DOMAIN & PLANET OF FEAR
'VENGEANCE ON VAROS' SPECIAL EDITION DVD (BBCDVD3512) RELEASED IN SEPTEMBER 2012.
The TARDIS is adrift. Deprived of a vital power source, the Doctor and Peri have one last hope - the planet Varos. But Varos is a dangerous place. Trapped in the dreaded Punishment Dome, the Doctor and Peri must fight for their lives - and save the starving population from the machinations of the villainous, reptilian Sil.
Vengeance on Varos
19TH JANUARY 1985 - 26TH JANUARY 1985
(2 45-MINUTE EPISODES)
Colin Baker’s tumultuous tenure as the Time Lord was one defined by controversy, which is probably why Vengeance on Varos was chosen to represent his era on DVD when the series first ventured into the medium over a decade ago. Penned by lauded Gangsters scribe Philip Martin, Varos is still championed by many as grim, perhaps even prophetic, satire, whereas others fervently slam its indifferent violence. Such contention sits at the heart of the serial’s 2012 revisitation, which presents its two episodes (equipped with brand new 5.1 surround sound mixes) alongside a whole disc’s worth of bonus material that enthusiastically explores this divisive tale’s polarised repute.
The special edition’s discs are packaged much more attractively than their lone forerunner, the new sleeve eschewing the pallid photomontage of 2001 and embracing Lee Binding’s bright and evocative artwork, which seems to be very much in vogue with 2 | entertain. Those who like their DVDs to line up nicely on the shelf will lament the “SPECIAL EDITION” legend that runs down the sleeve’s spine, however, particularly as most bona fide special editions (Enlightenment, The Five Doctors, Planet of Fire, The Curse of Fenric etc) don’t have their spines sullied.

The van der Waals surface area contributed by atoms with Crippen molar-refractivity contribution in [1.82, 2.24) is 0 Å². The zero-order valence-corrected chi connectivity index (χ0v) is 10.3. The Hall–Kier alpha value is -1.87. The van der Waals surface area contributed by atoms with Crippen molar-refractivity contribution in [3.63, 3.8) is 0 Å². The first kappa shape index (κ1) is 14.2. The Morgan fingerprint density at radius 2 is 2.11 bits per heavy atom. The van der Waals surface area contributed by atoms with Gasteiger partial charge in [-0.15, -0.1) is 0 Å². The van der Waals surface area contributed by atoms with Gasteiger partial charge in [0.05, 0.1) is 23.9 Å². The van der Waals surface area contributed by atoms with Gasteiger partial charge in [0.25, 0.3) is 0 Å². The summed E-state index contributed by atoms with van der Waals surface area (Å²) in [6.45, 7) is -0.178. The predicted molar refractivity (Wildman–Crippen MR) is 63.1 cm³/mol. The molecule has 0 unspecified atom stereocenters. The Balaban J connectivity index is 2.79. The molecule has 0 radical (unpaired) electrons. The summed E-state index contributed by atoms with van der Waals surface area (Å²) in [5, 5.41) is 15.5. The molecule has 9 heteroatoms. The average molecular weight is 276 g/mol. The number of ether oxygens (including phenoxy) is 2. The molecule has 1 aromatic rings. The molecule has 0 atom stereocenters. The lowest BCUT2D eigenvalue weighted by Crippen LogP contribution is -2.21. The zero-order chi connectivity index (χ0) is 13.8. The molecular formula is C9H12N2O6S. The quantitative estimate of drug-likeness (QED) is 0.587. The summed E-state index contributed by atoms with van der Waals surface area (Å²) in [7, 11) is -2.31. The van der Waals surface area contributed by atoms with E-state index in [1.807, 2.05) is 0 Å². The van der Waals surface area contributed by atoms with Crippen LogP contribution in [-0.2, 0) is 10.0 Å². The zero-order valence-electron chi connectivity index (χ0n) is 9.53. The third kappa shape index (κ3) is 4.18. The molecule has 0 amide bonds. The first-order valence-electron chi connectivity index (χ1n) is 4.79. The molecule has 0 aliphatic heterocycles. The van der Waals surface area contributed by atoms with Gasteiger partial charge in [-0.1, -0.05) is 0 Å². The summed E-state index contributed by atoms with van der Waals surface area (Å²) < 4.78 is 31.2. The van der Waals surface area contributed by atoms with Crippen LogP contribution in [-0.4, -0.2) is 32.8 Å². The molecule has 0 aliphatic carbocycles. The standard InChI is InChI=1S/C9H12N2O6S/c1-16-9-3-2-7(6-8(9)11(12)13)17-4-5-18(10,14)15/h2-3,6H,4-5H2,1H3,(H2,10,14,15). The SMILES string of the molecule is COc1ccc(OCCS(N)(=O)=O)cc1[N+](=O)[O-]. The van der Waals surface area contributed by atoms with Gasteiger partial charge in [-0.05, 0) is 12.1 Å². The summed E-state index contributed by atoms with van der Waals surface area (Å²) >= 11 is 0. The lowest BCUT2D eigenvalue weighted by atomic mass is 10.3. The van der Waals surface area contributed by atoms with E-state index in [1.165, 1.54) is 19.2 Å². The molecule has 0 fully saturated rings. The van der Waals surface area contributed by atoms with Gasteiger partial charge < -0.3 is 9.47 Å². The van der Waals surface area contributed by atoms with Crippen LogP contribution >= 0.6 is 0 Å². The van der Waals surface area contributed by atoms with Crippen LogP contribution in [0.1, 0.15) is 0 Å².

Fortunately the discs’ meat more than makes up for this minor quibble. Vengeance on Varos has always been a layered story in an abstract sense, working on a lot of different levels, but now it’s layered in a concrete sense too, thanks to its new 5.1 surround soundtrack. It’s a remarkable feat to be able to take an analogue mono mix and carve it up across multiple digital channels, really opening up the soundscape for those with the proper equipment. This point is emphasised by the retention of the unmixed mono soundtrack included on the 2001 release, which allows the viewer to listen to the serial as it was recorded in the studio before any music or sound effects were added. It’s astonishing how primitive it sounds; how amateurish. I stumbled across it accidentally whilst looking for the commentary, which is a particularly warm and humorous one featuring Colin Baker, Nicola Bryant and Nabil Shaban, who plays the serial’s slippery macrocosmic mollusc, Sil. Baker and Shaban are especially interesting as both have vivid recollections of the recording, particularly Shaban who spent days confined on top of a water tank inside a hot and immobile rubber suit.
Varos itself only seems to improve with age, which is quite remarkable for a classic Doctor Who adventure, but particularly so for one produced in the mid-1980s. Originally misrepresented by the Radio Times as a condemnation of the booming video game industry, Martin’s script is actually an intelligent satire on capitalism, as well as a startlingly prescient preview of reality television that breaks the fourth wall without us even realising it. In allowing us to view events on Varos through the television of two average Varosians, who have absolutely no involvement in those events at any point, we are unwittingly drawn in the drama. Arak and Etta (who’s more familiar nowadays as Benidorm’s chain-smoking Madge) are just like the millions who sit glued to Strictly and The X Factor, save for the fact that the torture and humiliation that they watch on screen is much more palpable than that bestowed upon lumbering Z-list celebrities and would-be pop princesses. The Varosians’ votes don’t decide who gets to go to boot camp – they decide exactly how much pain should be inflicted on their increasingly-ineffectual governor. It’s ironic that a programme that demonstrably damns televised violence would end up being vilified for its violent content.